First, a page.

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The IndustrialNormal Exponent VOL. 3 ABERDEEN, S. D., NOVEMBER, 1904 No. 2 Something About Notation Systems Elizabeth F. Clary Nearly all systems, both ancient and modern, are based upon a scale of five, ten or twenty. The reasons for this are that nearly all races of people have learned to count on the fingers of one hand, or both hands, or of both hands and the toes. It is thought that these three systems are based upon the human anatomy. The quinary system, which has five for its radix or base, the decimal which has ten and the vigesimal which has twenty, are all based upon the human anatomy. The ancient Babylonians used the sexigesimal notation which has sixty for its radix. This notation gives us our units of time and of circular measures and is not based upon the human anatomy. There is much objection today to the method which allows the children to use their fingers to assist them in their number work, but the fingers are the most convenient and the most natural material they have. If the primitive people had not counted this way we would not be using today the decimal notation. Had we one more finger on each hand we might now be using the duodecimal notation in our schools and in our every day affairs, instead of the decimal. The quodecimal notation would have been much better, too, in some respects, for twelve has for its factors two, three, four and six, and these factors in turn give rise to the fractions onehalf, onethird, onefourth and onesixth, while the decimal notation has two factors, two and five, and the fractions onehalf and onefifth. We use the factors and fractions of the quodecimal system very often. Charles XII of Sweden tried to bring into use the duodecimal notation. He saw the advantages in its use, but he died without accomplishing his aim. Since then no one has attempted to make such a change, and now that the decimal notation has become so firmly established it will more than likely continue in use. The use of the fingers has not only given us the quinary and decimal notations but also the pantomime notation which has been used by the eastern traders, and in all times it has been used by deaf and dumb persons. Many people of the east used the finger signs, during ancient and medieval times, while the Arab trader knew by the touch of another's hands the price of the article to be bought or sold. Primitive people are unable to use large numbers, some can use as high as ten but there are others that cannot use higher than four, and all the numbers higher than four they express by using the words heap and plenty. One system verges into that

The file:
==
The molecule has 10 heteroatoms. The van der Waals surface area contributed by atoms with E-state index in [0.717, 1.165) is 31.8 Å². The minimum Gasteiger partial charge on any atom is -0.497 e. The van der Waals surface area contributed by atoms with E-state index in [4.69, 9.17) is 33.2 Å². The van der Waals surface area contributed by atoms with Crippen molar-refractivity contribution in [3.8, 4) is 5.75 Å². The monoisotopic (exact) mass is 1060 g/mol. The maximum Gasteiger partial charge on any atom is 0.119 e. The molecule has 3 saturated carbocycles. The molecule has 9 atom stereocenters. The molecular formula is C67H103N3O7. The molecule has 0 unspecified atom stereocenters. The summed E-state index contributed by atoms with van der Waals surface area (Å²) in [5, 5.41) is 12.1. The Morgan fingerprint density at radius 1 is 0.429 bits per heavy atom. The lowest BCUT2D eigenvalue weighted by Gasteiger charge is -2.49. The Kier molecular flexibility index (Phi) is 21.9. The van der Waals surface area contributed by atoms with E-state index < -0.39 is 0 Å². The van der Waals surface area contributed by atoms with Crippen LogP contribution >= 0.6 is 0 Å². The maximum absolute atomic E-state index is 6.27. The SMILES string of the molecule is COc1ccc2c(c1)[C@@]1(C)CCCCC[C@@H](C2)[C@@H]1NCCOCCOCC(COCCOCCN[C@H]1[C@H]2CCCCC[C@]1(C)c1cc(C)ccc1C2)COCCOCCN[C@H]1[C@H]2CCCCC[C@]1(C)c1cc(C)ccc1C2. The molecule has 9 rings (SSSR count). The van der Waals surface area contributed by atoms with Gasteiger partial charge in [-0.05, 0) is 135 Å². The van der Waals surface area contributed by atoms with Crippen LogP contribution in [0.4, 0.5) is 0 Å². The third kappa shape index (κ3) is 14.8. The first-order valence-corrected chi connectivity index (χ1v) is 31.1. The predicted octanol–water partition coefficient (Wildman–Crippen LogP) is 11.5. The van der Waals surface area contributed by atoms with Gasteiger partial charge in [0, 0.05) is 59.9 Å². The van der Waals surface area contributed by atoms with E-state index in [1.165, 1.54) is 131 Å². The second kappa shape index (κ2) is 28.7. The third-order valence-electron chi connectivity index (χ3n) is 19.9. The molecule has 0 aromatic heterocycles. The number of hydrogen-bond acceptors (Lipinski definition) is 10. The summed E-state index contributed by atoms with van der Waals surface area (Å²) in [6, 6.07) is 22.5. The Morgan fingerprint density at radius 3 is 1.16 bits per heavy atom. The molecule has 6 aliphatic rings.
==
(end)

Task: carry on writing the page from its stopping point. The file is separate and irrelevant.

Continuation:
Object Description
Rating  
Title  The Exponent, 19041101 
Subject  Northern State UniversityPeriodicals; Northern State UniversityStudentsNewspapers; College Newspapers; Northern State College  Periodicals 
Description  Periodical, college newspaper 
Publisher  Northern State University 
Date of creation  19041101 
Collection  NSU History Collection 
Type  Text 
Identifier  exp19041101 
Rights  ©Beulah Williams Library Archives and Special Collections 
Date Digital  2013/03/27 
Language  English 
Description
Title  Page 1 
Transcription  The IndustrialNormal Exponent VOL. 3 ABERDEEN, S. D., NOVEMBER, 1904 No. 2 Something About Notation Systems Elizabeth F. Clary Nearly all systems, both ancient and modern, are based upon a scale of five, ten or twenty. The reasons for this are that nearly all races of people have learned to count on the fingers of one hand, or both hands, or of both hands and the toes. It is thought that these three systems are based upon the human anatomy. The quinary system, which has five for its radix or base, the decimal which has ten and the vigesimal which has twenty, are all based upon the human anatomy. The ancient Babylonians used the sexigesimal notation which has sixty for its radix. This notation gives us our units of time and of circular measures and is not based upon the human anatomy. There is much objection today to the method which allows the children to use their fingers to assist them in their number work, but the fingers are the most convenient and the most natural material they have. If the primitive people had not counted this way we would not be using today the decimal notation. Had we one more finger on each hand we might now be using the duodecimal notation in our schools and in our every day affairs, instead of the decimal. The quodecimal notation would have been much better, too, in some respects, for twelve has for its factors two, three, four and six, and these factors in turn give rise to the fractions onehalf, onethird, onefourth and onesixth, while the decimal notation has two factors, two and five, and the fractions onehalf and onefifth. We use the factors and fractions of the quodecimal system very often. Charles XII of Sweden tried to bring into use the duodecimal notation. He saw the advantages in its use, but he died without accomplishing his aim. Since then no one has attempted to make such a change, and now that the decimal notation has become so firmly established it will more than likely continue in use. The use of the fingers has not only given us the quinary and decimal notations but also the pantomime notation which has been used by the eastern traders, and in all times it has been used by deaf and dumb persons. Many people of the east used the finger signs, during ancient and medieval times, while the Arab trader knew by the touch of another's hands the price of the article to be bought or sold. Primitive people are unable to use large numbers, some can use as high as ten but there are others that cannot use higher than four, and all the numbers higher than four they express by using the words heap and plenty. One system verges into that 
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